5 Iconic Paintings!

Updated: Sep 6


Mona Lisa

Also known as La Gioconda, Mona Lisa is Leonardo Da Vinci's best-known work and the most famous painting in the world. Today the painting is in the Louvre in Paris and its history began between 1503 and 1519 in Florence, the Italian city considered the cradle of the Renaissance, where Da Vinci painted this masterpiece. It is said to be a portrait of Lisa Gherardini, wife of Francesco del Giocondo, but it has also been rumored to be of Da Vinci's mother, Caterina, or even a self- portrait of the painter.

The fame of this painting is not only from the technique used or its beauty but also from the mysteries that surround it. Like who is the subject and why is she smiling? Her enigmatic smile has seduced people for centuries. In addition, the theft in 1911, the reproductions made, the numerous works of art inspired by the painting, and the existing parodies all contribute to making it the best art of all time.

Starry Night

This masterpiece was painted by Van Gogh in 1889 in the Saint-Rémy Asylum, where he was imprisoned towards the end of his life. Indeed, the canvas seems to reflect his tumultuous post-impressionist authorial state at the time, when the night sky comes to life with swirls and orbs of frantically applied brushwork, springing from the good and evil of his personal demons and his astonishment at nature.

The artist commented in one of his letters to his brother Theo, that this was the vision of the city he saw from his window at dawn. The large, white star that the artist calls the "Morning Star" is, according to experts, the planet Venus.


The first thing that surprises about Guernica is its extraordinary size. It is 3.49 meters high by 7.77 meters wide which makes it one of the largest paintings painted by an artist from Spain. Inspired by the bombing of Guernica, Spain, during the Spanish Civil War, Pablo Picasso completed this most famous piece in 1937.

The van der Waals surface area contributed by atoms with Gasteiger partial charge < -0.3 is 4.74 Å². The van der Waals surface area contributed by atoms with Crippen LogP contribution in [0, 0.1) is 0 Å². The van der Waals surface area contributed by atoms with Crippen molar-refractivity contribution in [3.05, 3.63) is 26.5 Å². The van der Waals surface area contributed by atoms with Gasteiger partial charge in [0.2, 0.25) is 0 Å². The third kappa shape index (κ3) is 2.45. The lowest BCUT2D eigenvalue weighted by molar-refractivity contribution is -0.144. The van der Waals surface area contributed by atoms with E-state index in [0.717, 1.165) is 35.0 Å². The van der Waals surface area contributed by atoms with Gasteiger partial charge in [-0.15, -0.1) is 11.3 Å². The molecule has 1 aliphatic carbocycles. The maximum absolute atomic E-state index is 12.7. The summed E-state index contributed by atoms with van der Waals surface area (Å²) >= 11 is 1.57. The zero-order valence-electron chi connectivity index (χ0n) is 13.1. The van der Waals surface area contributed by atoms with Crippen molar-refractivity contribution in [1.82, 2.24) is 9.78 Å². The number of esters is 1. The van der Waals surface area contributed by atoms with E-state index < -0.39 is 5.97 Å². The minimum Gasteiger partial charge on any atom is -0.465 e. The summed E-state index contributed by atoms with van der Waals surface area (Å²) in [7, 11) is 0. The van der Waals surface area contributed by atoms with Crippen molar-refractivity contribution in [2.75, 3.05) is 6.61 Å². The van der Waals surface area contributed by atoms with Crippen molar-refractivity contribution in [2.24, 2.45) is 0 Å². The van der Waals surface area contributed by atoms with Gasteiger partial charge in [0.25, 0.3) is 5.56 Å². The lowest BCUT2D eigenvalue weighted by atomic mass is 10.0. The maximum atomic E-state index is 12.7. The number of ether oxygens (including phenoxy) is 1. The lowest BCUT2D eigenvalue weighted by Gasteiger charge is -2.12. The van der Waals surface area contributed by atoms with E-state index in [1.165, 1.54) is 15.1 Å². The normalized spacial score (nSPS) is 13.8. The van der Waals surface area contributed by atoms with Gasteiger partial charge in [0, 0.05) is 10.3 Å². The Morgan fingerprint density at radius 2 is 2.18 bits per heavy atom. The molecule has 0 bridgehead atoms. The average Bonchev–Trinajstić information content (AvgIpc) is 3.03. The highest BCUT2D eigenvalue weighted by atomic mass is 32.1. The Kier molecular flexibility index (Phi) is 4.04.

This piece was originally commissioned by the Spanish government and intended to depict the suffering of war and ultimately stand as a symbol of peace. The canvas was kept for a long time at the MoMA in New York, according to the painter's wish, and returned to Spain in 1981.

Las Meninas

It is one of the largest works by painter Diego Velazquez, the Spanish artist of the Golden Age. “In Las Meninas he put the greatest effort to create a composition that is both complex and believable, that would convey the sensation of life and reality and at the same time enclose a dense network of meanings” they say.

This oil on canvas from 1656 shows a daily scene from the court of Felipe IV. In it, the boundaries between painting and reality are blurred and time is suspended without precedent and the artist himself appears within the work. It is currently exhibited in the Prado Museum.

The Birth of Venus

Botticelli's The Birth of Venus was the first non-religious full- length nude in antiquity generally thought to have been painted in the mid-1480s. It has long been suggested that Botticelli was commissioned to paint the work by the Medici family of Florence, specifically Lorenzo di Pierfrancesco de Medici under the influence of his cousin Lorenzo de Medici.

It measures 1.80 meters high and 2.75 meters long. In the painting, Venus is seen being carried to earth in a giant shell by the wind gods Zephyrus and Aura while the personification of spring waits on earth in a cloak.